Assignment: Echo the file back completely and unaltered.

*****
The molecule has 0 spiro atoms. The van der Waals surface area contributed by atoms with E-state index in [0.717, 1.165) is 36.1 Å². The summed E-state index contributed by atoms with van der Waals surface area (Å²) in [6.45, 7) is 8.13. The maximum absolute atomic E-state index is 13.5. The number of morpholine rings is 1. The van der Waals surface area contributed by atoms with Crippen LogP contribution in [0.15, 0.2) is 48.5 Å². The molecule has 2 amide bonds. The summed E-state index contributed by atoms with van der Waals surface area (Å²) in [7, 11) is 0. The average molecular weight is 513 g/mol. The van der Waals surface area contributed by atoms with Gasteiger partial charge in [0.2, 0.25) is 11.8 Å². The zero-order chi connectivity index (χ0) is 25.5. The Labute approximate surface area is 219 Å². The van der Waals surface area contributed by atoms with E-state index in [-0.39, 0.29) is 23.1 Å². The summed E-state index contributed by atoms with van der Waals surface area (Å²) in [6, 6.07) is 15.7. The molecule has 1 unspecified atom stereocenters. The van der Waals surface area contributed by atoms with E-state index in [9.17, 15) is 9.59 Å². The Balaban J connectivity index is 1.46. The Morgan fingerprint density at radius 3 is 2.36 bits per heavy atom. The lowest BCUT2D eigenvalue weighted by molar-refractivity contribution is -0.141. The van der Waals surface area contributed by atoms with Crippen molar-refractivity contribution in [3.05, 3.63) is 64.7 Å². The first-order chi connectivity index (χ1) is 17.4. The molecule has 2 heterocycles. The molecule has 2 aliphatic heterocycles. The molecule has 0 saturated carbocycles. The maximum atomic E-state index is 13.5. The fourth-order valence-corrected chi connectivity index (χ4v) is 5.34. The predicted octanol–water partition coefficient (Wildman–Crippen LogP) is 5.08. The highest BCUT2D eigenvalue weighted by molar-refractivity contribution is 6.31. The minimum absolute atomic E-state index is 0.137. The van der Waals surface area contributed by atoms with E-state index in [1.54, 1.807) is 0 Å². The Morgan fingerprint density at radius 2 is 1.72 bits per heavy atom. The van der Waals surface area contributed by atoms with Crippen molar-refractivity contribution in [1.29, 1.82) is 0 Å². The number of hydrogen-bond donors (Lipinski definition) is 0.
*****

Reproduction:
The molecule has 0 spiro atoms. The van der Waals surface area contributed by atoms with E-state index in [0.717, 1.165) is 36.1 Å². The summed E-state index contributed by atoms with van der Waals surface area (Å²) in [6.45, 7) is 8.13. The maximum absolute atomic E-state index is 13.5. The number of morpholine rings is 1. The van der Waals surface area contributed by atoms with Crippen LogP contribution in [0.15, 0.2) is 48.5 Å². The molecule has 2 amide bonds. The summed E-state index contributed by atoms with van der Waals surface area (Å²) in [7, 11) is 0. The average molecular weight is 513 g/mol. The van der Waals surface area contributed by atoms with Gasteiger partial charge in [0.2, 0.25) is 11.8 Å². The zero-order chi connectivity index (χ0) is 25.5. The Labute approximate surface area is 219 Å². The van der Waals surface area contributed by atoms with E-state index in [-0.39, 0.29) is 23.1 Å². The summed E-state index contributed by atoms with van der Waals surface area (Å²) in [6, 6.07) is 15.7. The molecule has 1 unspecified atom stereocenters. The van der Waals surface area contributed by atoms with E-state index in [9.17, 15) is 9.59 Å². The Balaban J connectivity index is 1.46. The Morgan fingerprint density at radius 3 is 2.36 bits per heavy atom. The lowest BCUT2D eigenvalue weighted by molar-refractivity contribution is -0.141. The van der Waals surface area contributed by atoms with Crippen molar-refractivity contribution in [3.05, 3.63) is 64.7 Å². The first-order chi connectivity index (χ1) is 17.4. The molecule has 2 heterocycles. The molecule has 2 aliphatic heterocycles. The molecule has 0 saturated carbocycles. The maximum atomic E-state index is 13.5. The fourth-order valence-corrected chi connectivity index (χ4v) is 5.34. The predicted octanol–water partition coefficient (Wildman–Crippen LogP) is 5.08. The highest BCUT2D eigenvalue weighted by molar-refractivity contribution is 6.31. The minimum absolute atomic E-state index is 0.137. The van der Waals surface area contributed by atoms with E-state index in [1.54, 1.807) is 0 Å². The Morgan fingerprint density at radius 2 is 1.72 bits per heavy atom. The van der Waals surface area contributed by atoms with Crippen molar-refractivity contribution in [1.29, 1.82) is 0 Å². The number of hydrogen-bond donors (Lipinski definition) is 0.